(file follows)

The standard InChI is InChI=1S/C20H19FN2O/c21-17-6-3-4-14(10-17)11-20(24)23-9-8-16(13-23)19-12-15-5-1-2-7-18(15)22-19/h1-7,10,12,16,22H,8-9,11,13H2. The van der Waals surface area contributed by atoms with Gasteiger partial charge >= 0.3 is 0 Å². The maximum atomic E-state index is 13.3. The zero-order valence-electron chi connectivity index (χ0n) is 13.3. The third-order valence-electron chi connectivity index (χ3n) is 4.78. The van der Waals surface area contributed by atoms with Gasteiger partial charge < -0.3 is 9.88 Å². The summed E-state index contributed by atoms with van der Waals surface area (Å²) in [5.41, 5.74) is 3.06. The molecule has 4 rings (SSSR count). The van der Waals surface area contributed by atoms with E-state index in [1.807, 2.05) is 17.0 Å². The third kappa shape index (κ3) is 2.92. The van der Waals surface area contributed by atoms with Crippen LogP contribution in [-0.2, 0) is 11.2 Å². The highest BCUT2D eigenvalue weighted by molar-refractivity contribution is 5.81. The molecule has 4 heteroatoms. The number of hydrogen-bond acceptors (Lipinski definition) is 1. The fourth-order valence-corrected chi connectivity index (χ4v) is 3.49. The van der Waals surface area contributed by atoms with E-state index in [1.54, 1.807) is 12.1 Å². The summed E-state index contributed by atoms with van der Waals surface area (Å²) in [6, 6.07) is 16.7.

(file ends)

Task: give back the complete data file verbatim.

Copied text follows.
The standard InChI is InChI=1S/C20H19FN2O/c21-17-6-3-4-14(10-17)11-20(24)23-9-8-16(13-23)19-12-15-5-1-2-7-18(15)22-19/h1-7,10,12,16,22H,8-9,11,13H2. The van der Waals surface area contributed by atoms with Gasteiger partial charge >= 0.3 is 0 Å². The maximum atomic E-state index is 13.3. The zero-order valence-electron chi connectivity index (χ0n) is 13.3. The third-order valence-electron chi connectivity index (χ3n) is 4.78. The van der Waals surface area contributed by atoms with Gasteiger partial charge < -0.3 is 9.88 Å². The summed E-state index contributed by atoms with van der Waals surface area (Å²) in [5.41, 5.74) is 3.06. The molecule has 4 rings (SSSR count). The van der Waals surface area contributed by atoms with E-state index in [1.807, 2.05) is 17.0 Å². The third kappa shape index (κ3) is 2.92. The van der Waals surface area contributed by atoms with Crippen LogP contribution in [-0.2, 0) is 11.2 Å². The highest BCUT2D eigenvalue weighted by molar-refractivity contribution is 5.81. The molecule has 4 heteroatoms. The number of hydrogen-bond acceptors (Lipinski definition) is 1. The fourth-order valence-corrected chi connectivity index (χ4v) is 3.49. The van der Waals surface area contributed by atoms with E-state index in [1.54, 1.807) is 12.1 Å². The summed E-state index contributed by atoms with van der Waals surface area (Å²) in [6, 6.07) is 16.7.